1. Home
  2. News and insights
  3. Press releases
  4. BP and China National Petroleum corporation to expand global partnership

BP and China National Petroleum corporation to expand global partnership

Release date:
21 October 2015
Framework agreement signed during state visit to UK


In an expansion of their ongoing global partnership, BP and China National Petroleum Corporation (CNPC) today entered into a framework agreement on strategic cooperation covering potential shale gas exploration and production in the Sichuan Basin and future fuel retailing ventures in China and other international partnerships. 


“The success of our Rumaila oil field project in Iraq has convinced us that there are more opportunities for cooperation between CNPC and BP,” said Bob Dudley, BP Group Chief Executive. “This strategic partnership not only strengthens the relationship between the UK and China’s largest energy companies, it further cements the relationship between China and the UK as global business partners.”


The agreement was signed during President of The People’s Republic of China, Mr Xi Jinping’s visit to the UK in the presence of President Xi and UK Prime Minister David Cameron.  It is expected to add several billion dollars in future trade to BP’s already significant business with China.


“CNPC and BP have enjoyed a longstanding, cooperative relationship involving projects both in and outside of China,” said Wang Yilin, CNPC Chairman. “This framework agreement on strategic cooperation will further facilitate our two companies’ joint efforts in exploring opportunities on a global scale, be conducive to enhancing cooperation, and take our strategic partnership to a new height.”


In addition to these agreements to explore opportunities within China, BP and CNPC have agreed to explore oil and LNG trading opportunities globally, work together on carbon emissions trading, and share knowledge around technology and management practices. 


“BP has been committed to doing business in China for more than 40 years and we’re pleased to expand a partnership that supports continued growth of the Chinese energy sector,” said Edward Yang, BP China President. “We expect China’s energy production to rise 47 percent and its consumption to grow 60 percent by 2035, making it the world’s largest energy importer. Through this agreement and others, BP is committed to being one of China’s preferred energy partners now and in the future.”


Further information




BP press office, London: +44 (0)20 7496 4076, bppress@bp.com

BP press office, China: +86 (0)10 6589 3878, bpchinapress@bp.com

Notes to editors


  • BP has been operating in China since the early 1970s. With an accumulated investment of current operations around US$ 4.5 billion by the end of March 2015, BP is one of the leading foreign investors in the Chinese oil and gas sector. BP’s business activities in China include petrochemicals manufacturing and marketing, aviation fuel supply, oil product and lubricant retailing, LNG terminal and pipelines and chemical technology licensing. Building on its business successes in China, BP has also expanded partnership relations with the national energy companies beyond the country’s borders. Further information about BP China is available on www.bp.com.cn.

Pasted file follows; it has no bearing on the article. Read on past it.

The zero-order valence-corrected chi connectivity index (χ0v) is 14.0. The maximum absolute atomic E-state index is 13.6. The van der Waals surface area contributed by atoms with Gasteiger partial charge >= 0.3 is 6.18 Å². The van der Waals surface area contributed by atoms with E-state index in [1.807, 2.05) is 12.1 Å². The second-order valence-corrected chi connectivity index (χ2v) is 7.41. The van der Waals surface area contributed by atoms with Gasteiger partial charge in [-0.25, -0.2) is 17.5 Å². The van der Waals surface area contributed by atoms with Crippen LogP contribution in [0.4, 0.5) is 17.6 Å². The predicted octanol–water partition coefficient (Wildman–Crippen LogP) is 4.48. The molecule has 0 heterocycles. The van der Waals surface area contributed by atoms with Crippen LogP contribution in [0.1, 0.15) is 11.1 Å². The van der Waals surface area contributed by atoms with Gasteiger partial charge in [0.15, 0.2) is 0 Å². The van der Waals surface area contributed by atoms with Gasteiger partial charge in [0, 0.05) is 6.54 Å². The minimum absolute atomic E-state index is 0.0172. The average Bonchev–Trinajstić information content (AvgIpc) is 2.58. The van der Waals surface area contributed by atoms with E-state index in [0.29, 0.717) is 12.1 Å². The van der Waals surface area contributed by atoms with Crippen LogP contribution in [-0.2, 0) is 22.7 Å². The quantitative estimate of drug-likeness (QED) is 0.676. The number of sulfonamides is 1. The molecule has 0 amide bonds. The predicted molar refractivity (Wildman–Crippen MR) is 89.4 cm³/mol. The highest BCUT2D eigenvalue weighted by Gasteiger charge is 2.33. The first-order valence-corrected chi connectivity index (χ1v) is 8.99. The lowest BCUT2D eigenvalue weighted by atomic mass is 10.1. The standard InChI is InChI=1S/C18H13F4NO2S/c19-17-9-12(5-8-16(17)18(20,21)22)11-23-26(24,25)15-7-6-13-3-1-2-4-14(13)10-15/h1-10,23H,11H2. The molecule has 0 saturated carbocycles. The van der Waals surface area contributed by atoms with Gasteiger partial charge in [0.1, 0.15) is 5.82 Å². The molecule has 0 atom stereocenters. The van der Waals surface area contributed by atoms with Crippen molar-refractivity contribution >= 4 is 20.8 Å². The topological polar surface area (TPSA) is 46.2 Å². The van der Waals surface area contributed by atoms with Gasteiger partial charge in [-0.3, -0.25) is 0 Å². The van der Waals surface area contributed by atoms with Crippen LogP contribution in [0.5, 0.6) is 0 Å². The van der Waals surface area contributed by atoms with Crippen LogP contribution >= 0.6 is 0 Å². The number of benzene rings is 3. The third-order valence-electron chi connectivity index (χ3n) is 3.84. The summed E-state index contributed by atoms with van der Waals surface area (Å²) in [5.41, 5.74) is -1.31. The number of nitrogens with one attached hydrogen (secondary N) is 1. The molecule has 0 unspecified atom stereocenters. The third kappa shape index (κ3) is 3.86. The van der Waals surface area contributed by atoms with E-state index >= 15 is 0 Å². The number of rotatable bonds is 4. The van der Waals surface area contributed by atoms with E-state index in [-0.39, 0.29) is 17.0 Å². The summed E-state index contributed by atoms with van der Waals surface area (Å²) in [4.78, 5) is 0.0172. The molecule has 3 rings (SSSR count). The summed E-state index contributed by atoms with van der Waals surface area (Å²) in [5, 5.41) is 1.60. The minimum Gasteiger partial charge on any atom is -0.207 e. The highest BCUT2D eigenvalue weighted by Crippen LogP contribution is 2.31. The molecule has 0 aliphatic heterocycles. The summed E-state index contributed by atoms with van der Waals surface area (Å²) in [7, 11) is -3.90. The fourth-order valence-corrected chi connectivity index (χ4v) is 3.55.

• The Rumaila field in Iraq is one of the world’s largest oilfields and currently produces 1.3 million barrels of oil a day. In June of 2009, BP and CNPC were the sole winners in Iraq’s first post-war licensing round.
  • BP also announced today an agreement with China Huadian Corporation under which BP will sell Huadian up to 1 million tonnes of liquefied natural gas (LNG) per year worth up to $10 billion over the next 20 years.

Cautionary statement


This press release contains certain forward-looking statements concerning BP's expectations regarding the expansion of its partnership with China National Petroleum Corporation (CNPC), including expectations regarding the estimated level of future trade with China and future exploration, trading opportunities and cooperation between BP and CNPC; expectations regarding China’s future energy production and consumption; plans and expectations regarding future sales of LNG. Actual results may differ from those expressed in such statements, depending on a variety of factors including changes in public expectations and other changes to business conditions; the timing, quantum and nature of divestments; the receipt of relevant third-party and/or regulatory approvals; future levels of industry product supply; demand and pricing; OPEC quota restrictions; PSA effects; operational problems; regulatory or legal actions; economic and financial conditions generally or in various countries and regions; political stability and economic growth in relevant areas of the world; changes in laws and governmental regulations; exchange rate fluctuations; development and use of new technology; the success or otherwise of partnering; the actions of competitors, trading partners and others; natural disasters and adverse weather conditions; changes in public expectations and other changes to business conditions; wars and acts of terrorism, cyber-attacks or sabotage; and other factors discussed under “Principal risks and uncertainties” in our Stock Exchange Announcement for the period ended 30 June 2015 and under "Risk factors" in our Annual Report and Form 20-F 2014.